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The Federalist Papers (1787-1789)

Summary

Federalist Essays No.45 - No. 46

Summary Federalist Essays No.45 - No. 46

The powers granted to the federal government are few and specific and will be exercised towards external parties. Powers granted to the states are many and general and focused solely on internal affairs. The federal government will be the most important in times of war and danger, the state government in times of peace and security. The more powerful the federal government is to deal with war and danger, the less likely the will need to be most active.

The proposed plan of government does not propose new powers, but a strengthening of the original powers that were vested in it under the Articles of Confederation. The change does not enlarge powers, just proposes a new way of administering those powers. The federal power to tax seems to be the most contested, but it only differs from the previous power to tax in that it is a quota on an individual rather than a state.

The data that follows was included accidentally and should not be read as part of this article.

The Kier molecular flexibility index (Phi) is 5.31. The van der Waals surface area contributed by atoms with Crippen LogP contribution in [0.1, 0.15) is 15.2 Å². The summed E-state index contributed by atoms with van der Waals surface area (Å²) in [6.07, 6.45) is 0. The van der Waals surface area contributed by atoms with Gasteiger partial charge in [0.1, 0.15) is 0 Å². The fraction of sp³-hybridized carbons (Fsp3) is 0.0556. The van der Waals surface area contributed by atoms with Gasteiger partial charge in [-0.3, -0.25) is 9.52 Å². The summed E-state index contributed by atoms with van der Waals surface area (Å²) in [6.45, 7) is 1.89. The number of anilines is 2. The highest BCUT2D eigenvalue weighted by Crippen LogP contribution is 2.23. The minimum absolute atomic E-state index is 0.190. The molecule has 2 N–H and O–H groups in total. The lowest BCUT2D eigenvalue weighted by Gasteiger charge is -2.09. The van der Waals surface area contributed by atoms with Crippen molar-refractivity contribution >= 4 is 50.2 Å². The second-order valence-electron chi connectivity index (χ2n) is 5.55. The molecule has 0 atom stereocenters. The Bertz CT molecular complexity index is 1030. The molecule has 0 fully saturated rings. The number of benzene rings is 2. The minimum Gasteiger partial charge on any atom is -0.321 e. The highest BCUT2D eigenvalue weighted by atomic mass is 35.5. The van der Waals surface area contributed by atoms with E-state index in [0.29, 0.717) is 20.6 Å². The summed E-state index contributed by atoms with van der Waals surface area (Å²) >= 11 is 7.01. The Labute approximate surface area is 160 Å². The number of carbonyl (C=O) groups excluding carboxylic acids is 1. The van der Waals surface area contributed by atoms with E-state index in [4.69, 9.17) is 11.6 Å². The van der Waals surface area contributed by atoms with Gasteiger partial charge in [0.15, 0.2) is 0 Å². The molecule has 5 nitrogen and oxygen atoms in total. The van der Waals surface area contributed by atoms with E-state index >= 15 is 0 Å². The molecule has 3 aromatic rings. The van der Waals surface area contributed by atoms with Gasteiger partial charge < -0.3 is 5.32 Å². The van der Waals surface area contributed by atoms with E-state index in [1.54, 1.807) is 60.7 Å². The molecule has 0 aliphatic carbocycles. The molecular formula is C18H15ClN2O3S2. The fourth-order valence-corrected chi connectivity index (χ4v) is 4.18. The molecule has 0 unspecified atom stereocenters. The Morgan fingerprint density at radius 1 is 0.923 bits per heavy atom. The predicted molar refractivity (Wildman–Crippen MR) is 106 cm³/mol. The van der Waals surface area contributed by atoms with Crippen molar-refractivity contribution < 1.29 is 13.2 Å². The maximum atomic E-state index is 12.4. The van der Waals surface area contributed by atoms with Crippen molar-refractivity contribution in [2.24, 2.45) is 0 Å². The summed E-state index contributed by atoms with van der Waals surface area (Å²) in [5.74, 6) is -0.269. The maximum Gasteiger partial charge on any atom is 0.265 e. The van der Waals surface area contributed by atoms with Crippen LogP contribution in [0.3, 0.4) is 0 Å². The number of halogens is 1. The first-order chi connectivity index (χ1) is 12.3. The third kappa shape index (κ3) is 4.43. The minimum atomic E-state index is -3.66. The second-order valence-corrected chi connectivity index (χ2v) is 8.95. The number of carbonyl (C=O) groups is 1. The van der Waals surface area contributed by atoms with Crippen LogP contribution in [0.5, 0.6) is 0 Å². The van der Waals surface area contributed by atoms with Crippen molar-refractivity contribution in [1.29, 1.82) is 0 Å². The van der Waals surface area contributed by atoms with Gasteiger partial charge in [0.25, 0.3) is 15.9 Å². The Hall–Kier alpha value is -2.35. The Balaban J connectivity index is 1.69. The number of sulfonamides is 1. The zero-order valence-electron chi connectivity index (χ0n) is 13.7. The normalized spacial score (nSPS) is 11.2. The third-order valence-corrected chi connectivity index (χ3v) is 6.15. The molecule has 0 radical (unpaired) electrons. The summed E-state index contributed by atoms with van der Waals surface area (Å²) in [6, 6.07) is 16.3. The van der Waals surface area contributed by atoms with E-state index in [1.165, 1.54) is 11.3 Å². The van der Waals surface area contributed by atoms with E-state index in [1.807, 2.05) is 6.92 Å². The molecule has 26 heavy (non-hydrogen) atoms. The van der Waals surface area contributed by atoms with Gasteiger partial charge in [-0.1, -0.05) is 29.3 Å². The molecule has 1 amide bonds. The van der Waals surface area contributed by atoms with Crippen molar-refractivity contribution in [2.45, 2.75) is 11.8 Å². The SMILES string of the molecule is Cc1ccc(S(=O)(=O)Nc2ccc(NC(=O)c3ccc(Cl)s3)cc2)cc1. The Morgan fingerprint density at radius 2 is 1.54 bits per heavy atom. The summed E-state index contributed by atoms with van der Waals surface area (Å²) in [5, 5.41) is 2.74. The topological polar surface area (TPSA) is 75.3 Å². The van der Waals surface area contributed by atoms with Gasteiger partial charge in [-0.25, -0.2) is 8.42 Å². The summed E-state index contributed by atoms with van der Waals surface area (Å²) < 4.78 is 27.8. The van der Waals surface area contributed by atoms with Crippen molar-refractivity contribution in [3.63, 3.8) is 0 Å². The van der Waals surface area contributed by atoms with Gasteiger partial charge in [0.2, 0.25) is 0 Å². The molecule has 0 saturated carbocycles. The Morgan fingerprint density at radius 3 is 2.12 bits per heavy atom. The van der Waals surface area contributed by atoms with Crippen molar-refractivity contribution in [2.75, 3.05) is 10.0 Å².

If the states had complied more successfully with the Articles, there would have been no reason to change them.

Will the people support the federal government or the state government more? To answer this question it is important to remember that each has very different powers. The two are not two competing and equal forms of government, but they are different agents of the people and designed to work together. Additionally, the ultimate authority rests with the people, and neither will be able to expand its authority without the approval of the people.

People are more likely to be more supportive of state governments, which are geographically closer to them and in which they may have relatives or neighbors. Experience under the Articles demonstrates that people were more inclined to support their state, rather than the central government. If the people are to become more attached to the central government in the future it would only be through an improved administration by the central government, and the people should be allowed to place their authority where they have the most confidence.

Both the federal and state governments have authority to check the power of the other. The state governments clearly have an advantage because the people are more attached to them and the federal government depends on the states for elections. A local spirit will inevitably control the members of Congress, and make them inclined to focus more on local rather than national goals.

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